November 07, 2006 11:00 ET

Introducing WonderCafe

The United Church of Canada Opens its Doors Online and In Your Neighbourhood

TORONTO, ONTARIO--(CCNMatthews - Nov. 7, 2006) -

Editors Note: A photo for this release will be available on the CP picture wire via CCNMatthews

On Tuesday, November 7, 2006, The United Church of Canada will launch a bold new, three-year media campaign that will be a first in Canada. WonderCafe, a major initiative designed to connect with Canadians aged 30-45 years, includes an interactive website, national magazine and community newspaper advertising, and a grassroots program. All are planned to engage Canadians across the country.

"The United Church of Canada believes in open, honest discussion," says the Rev. Dr. Keith Howard, Executive Director of the project. "We have established as a place to explore moral and spiritual issues, in the tradition of diversity and openness to many points of view. This is a hallmark of the United Church. With we're opening our doors to listen and to engage. The Internet provides the opportunity for rich and far reaching conversation.

In keeping with the style of the United Church, everyone, regardless of their race, denomination, sexual orientation or socio-economic background, is welcome to visit to voice their opinion on anything top-of-mind _ global issues, personal problems, hot-button topics, moral dilemmas, and spiritual questions."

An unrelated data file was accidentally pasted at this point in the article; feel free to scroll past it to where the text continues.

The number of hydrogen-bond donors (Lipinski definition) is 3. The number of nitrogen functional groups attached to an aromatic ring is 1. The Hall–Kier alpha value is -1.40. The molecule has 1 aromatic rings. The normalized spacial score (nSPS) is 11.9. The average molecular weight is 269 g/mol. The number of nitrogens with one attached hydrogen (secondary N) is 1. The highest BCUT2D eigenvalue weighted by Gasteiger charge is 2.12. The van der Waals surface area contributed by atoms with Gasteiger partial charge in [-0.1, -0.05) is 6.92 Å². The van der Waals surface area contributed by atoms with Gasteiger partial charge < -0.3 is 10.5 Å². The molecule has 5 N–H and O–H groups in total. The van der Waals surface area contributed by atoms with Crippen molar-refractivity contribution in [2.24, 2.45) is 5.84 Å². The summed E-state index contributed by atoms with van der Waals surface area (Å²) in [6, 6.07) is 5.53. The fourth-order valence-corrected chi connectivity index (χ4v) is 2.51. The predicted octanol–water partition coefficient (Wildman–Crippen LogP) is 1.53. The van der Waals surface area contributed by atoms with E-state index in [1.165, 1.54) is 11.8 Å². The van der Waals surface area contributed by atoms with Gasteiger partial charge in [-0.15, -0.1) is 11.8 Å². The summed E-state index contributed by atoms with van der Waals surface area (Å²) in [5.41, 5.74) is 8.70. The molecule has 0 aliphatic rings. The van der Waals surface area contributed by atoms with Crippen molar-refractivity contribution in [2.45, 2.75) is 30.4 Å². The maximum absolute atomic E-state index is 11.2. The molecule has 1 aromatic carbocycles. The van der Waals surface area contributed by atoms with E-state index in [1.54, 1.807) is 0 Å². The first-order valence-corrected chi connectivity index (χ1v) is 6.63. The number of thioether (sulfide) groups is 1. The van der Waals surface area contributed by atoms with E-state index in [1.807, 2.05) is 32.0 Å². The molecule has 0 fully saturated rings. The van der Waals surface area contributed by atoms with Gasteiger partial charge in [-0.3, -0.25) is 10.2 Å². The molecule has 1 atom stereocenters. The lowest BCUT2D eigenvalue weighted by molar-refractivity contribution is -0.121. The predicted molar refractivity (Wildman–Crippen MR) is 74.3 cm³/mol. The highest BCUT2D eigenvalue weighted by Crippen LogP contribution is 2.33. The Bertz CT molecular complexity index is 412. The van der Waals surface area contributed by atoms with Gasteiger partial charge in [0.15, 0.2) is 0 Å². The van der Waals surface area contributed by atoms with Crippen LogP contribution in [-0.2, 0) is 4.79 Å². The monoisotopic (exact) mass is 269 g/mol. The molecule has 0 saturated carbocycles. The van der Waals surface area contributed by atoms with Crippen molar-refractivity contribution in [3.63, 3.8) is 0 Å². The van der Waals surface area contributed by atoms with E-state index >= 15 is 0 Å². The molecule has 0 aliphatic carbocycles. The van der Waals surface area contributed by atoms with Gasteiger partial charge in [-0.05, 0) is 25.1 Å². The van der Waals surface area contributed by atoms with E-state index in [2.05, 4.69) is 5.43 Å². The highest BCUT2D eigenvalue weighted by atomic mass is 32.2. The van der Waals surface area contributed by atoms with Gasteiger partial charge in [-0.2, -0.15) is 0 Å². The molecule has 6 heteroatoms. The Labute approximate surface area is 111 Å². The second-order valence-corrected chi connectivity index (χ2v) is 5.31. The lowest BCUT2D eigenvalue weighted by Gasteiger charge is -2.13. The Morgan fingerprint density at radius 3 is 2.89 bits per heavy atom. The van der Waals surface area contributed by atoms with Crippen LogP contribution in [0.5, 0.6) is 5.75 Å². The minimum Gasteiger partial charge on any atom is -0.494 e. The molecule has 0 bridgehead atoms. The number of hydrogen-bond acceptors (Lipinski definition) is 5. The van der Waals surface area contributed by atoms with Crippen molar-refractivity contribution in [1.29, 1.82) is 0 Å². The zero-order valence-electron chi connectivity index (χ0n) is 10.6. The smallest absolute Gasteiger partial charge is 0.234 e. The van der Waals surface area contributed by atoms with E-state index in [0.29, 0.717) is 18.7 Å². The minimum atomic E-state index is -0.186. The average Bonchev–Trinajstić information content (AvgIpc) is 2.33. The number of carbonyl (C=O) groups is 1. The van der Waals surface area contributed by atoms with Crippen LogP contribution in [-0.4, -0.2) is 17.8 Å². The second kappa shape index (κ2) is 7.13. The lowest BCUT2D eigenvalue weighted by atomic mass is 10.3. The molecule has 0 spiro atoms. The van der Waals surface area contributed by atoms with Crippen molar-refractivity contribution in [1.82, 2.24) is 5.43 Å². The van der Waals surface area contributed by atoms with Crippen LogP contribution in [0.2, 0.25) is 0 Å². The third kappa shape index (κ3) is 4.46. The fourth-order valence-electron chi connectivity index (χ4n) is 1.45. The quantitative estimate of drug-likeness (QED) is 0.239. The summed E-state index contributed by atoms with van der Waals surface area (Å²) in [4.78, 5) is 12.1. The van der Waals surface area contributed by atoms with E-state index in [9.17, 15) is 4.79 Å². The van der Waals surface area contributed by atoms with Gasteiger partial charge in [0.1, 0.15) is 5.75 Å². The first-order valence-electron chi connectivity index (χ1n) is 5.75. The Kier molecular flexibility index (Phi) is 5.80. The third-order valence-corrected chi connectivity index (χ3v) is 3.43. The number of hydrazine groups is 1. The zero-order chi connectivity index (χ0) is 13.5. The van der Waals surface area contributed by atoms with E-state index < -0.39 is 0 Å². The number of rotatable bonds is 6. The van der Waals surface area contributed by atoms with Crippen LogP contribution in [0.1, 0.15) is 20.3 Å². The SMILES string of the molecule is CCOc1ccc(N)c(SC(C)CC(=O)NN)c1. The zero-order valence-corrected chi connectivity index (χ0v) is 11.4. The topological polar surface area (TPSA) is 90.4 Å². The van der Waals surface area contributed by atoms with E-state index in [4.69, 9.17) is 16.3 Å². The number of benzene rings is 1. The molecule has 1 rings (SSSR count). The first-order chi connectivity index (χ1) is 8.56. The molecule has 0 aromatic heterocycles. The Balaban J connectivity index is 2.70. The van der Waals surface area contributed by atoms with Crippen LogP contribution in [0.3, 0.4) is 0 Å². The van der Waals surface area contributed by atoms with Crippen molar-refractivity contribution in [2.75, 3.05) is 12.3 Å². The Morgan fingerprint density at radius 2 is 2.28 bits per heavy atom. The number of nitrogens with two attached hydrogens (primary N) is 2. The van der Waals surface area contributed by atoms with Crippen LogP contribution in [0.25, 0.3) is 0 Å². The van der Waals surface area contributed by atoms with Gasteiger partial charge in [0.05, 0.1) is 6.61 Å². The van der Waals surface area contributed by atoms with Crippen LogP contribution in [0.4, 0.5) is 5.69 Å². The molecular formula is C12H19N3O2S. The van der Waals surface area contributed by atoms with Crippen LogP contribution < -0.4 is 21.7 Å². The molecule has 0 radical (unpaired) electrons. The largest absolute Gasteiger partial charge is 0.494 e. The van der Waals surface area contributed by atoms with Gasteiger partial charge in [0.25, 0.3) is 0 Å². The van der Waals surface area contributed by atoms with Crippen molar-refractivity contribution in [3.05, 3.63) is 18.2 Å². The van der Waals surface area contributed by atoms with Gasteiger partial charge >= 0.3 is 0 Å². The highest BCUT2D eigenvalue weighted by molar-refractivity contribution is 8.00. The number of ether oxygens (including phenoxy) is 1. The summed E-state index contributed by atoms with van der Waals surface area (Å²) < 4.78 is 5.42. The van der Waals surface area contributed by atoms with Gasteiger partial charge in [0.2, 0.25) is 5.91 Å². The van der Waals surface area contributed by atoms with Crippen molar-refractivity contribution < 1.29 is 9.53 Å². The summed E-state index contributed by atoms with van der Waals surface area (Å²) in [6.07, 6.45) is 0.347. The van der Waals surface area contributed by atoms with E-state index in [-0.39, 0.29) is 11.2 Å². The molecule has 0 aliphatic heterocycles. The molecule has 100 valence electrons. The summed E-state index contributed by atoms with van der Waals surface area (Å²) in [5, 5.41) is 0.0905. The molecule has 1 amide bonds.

The December issues of major Canadian lifestyle magazines will launch a national print advertising campaign featuring a series of cheeky, made-you-look ads created to build awareness of the interactive website.

The church developed the campaign in partnership with Toronto-based communications firm Smith Roberts + Co. "The task," says firm principal Malcolm Roberts "was to find a way for the church to connect in a way that was fresh and relevant, and yet also accurately reflected the character of the church. We think meets and beats the goal."

Something to Stop and Wonder About

The first ad, which will launch during the Christmas season, provokes discussion on whether Christmas should be about Jesus, Santa Claus, or both. The ad features an image of Jesus sitting in a traditional Santa's Village mall setting, with a child on his knee, and asks, "Would you still take your kids?"

"The advertisement," says Rev. Howard, "illustrates a dilemma for many people - can you preserve the larger meaning of Christmas while, at the same time, exchanging gifts and keeping the fun factor throughout the festive season, especially for children? Spirituality and the mall - are they unrelated, opposed or the same?"

Fact: 84% of Canadians still believe in God and 75% consider God as an ever present force in their lives.(i)

Open for Discussion

All of the advertising surrounding is designed to provoke discussion and, in many cases, challenge conventional thinking. Some issues, such as parenting or marriage, are intensely personal. For example, one ad features a new-born baby with the traditional hospital baby bracelet, not with a child's name but with a message: "WARNING: some re-assembly of priorities and beliefs may be required."

"Our aim is not to offend," says Rev. Howard, "but rather to invite conversation. We recognize the diversity of views in Canadian society, including those around faith-based issues. We are not afraid of diversity. It is one of our strengths."